A Uintas Hike with the Forest Service
There haven’t been many clear blue sky days in the Uintas this summer and fall. But on September 16 we were greeted with one of them-- even a bit cool (although there have been frosts in the Uintas as early as mid-August this year.) Along with Bernard Asay, Evanston/Mt. View Wilderness Manager, Steve Ryberg and Jane Cottrell, Evanston and Kamas District Rangers, Jack Troyer and Randy Welsh, Intermountain Region Deputy Regional Forester and Regional Wilderness Coordinator, I hiked up the Stillwater drainage to Amethyst Lake. Oh yea, also Duke, the big black horse, joined us in case Ber-nard’s bad ankle went bad again, or Steve’s bad knees went bad again, or Jack’s bad back, or my bad hip-- you get the picture. This was not a bunch of spring chickens trotting up the trail! (Duke had an easy day-- he carried his saddle.)
From 9 AM to 6 PM, we covered the 15-16 miles with a half dozen long stops to look and talk about specific wilderness management issues facing the Uintas. We engaged issues ranging from how to manage the roadless lands surrounding the High Uintas Wil-derness (i.e. it is over a mile hike up the Stillwater before you encounter the designated wilderness), how much additional wilderness should be designated as part of the High Uintas Wilderness, and how should the wilderness be "managed" to maintain its wildness.
Many of the management issues stemmed from our wilderness management appeal which, ironically, was denied (see HUPC Newsletters, June ‘98, Oct. ‘97 and Dec. ‘97). The discussions have a powerful sense of deja vu to them. A generic- typical discussion went like this:
+Of course, we’ve raised the need to reduce group size or enforce a broad no-fire, backpacking stov- only restriction on many areas within the wilderness--the evidence is clear; your own EIS notes problems of this type exist.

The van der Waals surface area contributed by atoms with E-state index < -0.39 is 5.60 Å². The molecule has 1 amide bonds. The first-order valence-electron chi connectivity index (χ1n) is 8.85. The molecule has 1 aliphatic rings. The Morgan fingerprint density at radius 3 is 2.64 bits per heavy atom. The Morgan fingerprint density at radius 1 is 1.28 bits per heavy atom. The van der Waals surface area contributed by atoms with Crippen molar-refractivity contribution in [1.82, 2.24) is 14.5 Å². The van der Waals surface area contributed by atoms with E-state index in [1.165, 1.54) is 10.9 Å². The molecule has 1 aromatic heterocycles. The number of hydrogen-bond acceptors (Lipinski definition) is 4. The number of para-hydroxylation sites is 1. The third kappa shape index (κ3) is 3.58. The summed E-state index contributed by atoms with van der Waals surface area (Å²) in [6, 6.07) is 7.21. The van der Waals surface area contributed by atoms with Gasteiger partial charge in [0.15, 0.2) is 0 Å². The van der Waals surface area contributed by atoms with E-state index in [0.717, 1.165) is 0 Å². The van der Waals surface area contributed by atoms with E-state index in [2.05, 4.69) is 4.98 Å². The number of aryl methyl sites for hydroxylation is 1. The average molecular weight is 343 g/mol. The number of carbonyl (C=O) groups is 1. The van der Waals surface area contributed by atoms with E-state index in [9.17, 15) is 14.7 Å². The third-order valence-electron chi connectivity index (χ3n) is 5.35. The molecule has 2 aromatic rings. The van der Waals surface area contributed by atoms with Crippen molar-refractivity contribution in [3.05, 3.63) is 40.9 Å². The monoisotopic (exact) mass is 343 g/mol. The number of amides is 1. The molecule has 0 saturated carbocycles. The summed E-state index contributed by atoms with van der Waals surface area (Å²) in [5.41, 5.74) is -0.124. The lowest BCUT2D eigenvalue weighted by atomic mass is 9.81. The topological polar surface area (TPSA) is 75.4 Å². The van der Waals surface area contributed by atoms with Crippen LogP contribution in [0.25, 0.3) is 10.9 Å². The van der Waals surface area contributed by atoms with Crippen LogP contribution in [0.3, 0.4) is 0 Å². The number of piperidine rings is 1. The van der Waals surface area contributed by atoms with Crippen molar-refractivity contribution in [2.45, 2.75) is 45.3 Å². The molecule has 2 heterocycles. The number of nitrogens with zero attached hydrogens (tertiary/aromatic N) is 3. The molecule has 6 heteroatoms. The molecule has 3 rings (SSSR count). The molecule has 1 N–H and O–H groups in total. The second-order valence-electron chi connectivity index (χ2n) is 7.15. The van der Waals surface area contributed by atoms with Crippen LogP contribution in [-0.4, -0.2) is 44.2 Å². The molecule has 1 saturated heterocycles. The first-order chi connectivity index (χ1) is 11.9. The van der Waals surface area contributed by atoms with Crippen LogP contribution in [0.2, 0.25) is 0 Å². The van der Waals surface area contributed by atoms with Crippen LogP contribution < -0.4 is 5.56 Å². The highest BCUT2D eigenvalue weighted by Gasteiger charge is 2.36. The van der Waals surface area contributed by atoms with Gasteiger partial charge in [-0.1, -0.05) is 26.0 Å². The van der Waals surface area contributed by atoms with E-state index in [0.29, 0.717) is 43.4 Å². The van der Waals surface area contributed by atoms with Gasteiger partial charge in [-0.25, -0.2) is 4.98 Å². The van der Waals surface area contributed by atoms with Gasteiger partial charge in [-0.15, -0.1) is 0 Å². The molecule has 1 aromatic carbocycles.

-Yes, that is the case in some places and we know we have to act on some important issues, but we don’t have the staffing or money and because some of these issues are very sensitive we have to move slowly.
+You mean, follow rather than lead. And slow is one word for decades of delay. In part budgets may well be so small because of a history of allowing wilderness issues to take distant second burner. We are glad to see that is ending. But since a consensus will never emerge among wilderness users simply because many people are there for non-wilderness purposes, the Forest Service has to lead the way with the wilderness ethic that emphasizes the importance of wildness and diminishes the heavy foot of human impacts.
-Well, you may be right, and we should have done that last year but didn’t. Maybe next we will make a backpacking stove requirement as voluntary for a year or so while people get used to it. Meanwhile, we’ll continue to stock the lakes with non-native fisheries and populate the region with non-native mountain goats, all of which have or may cause meaningful ecological impacts, not to mention allow sheep to continue grazing on alpine ecosystems.
+We agree these issues are complex and attempts to oversimplify them don’t go anywhere. But it is even more dangerous to suggest changes are needed and then continue with the status quo, no matter what you call it! That is what we alleged in our wilderness management plan appeal.
-Well, stay with us; change takes time.
This disussion is a synthesis of many discussion many of us have heard all too often. Nonetheless, it was a good day with good people. The immensity and wildness of the area rings so clear. And as soon as wildness becomes the management paradigm, the Uintas will be, indeed, the symbol of wildness, a wildness waiting to erupt.